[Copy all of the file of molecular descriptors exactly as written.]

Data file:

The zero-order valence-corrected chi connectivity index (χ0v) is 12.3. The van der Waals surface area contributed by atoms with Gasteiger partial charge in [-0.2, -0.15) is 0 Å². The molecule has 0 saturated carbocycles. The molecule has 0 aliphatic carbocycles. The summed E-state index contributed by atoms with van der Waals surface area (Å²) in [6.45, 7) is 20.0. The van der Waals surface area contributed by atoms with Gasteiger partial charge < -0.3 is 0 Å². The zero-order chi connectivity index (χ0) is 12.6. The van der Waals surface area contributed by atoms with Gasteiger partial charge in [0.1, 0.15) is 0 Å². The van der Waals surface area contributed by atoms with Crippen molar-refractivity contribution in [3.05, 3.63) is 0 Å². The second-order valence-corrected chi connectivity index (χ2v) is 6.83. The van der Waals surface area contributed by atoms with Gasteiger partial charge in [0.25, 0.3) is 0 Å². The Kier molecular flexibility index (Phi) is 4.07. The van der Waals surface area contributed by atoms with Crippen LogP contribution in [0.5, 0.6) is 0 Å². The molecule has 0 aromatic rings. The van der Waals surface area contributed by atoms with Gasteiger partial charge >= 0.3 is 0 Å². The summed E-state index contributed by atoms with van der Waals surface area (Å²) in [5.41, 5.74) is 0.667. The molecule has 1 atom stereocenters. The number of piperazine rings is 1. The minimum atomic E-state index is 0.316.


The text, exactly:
The zero-order valence-corrected chi connectivity index (χ0v) is 12.3. The van der Waals surface area contributed by atoms with Gasteiger partial charge in [-0.2, -0.15) is 0 Å². The molecule has 0 saturated carbocycles. The molecule has 0 aliphatic carbocycles. The summed E-state index contributed by atoms with van der Waals surface area (Å²) in [6.45, 7) is 20.0. The van der Waals surface area contributed by atoms with Gasteiger partial charge < -0.3 is 0 Å². The zero-order chi connectivity index (χ0) is 12.6. The van der Waals surface area contributed by atoms with Gasteiger partial charge in [0.1, 0.15) is 0 Å². The van der Waals surface area contributed by atoms with Crippen molar-refractivity contribution in [3.05, 3.63) is 0 Å². The second-order valence-corrected chi connectivity index (χ2v) is 6.83. The van der Waals surface area contributed by atoms with Gasteiger partial charge in [0.25, 0.3) is 0 Å². The Kier molecular flexibility index (Phi) is 4.07. The van der Waals surface area contributed by atoms with Crippen LogP contribution in [0.5, 0.6) is 0 Å². The molecule has 0 aromatic rings. The van der Waals surface area contributed by atoms with Gasteiger partial charge >= 0.3 is 0 Å². The summed E-state index contributed by atoms with van der Waals surface area (Å²) in [5.41, 5.74) is 0.667. The molecule has 1 atom stereocenters. The number of piperazine rings is 1. The minimum atomic E-state index is 0.316.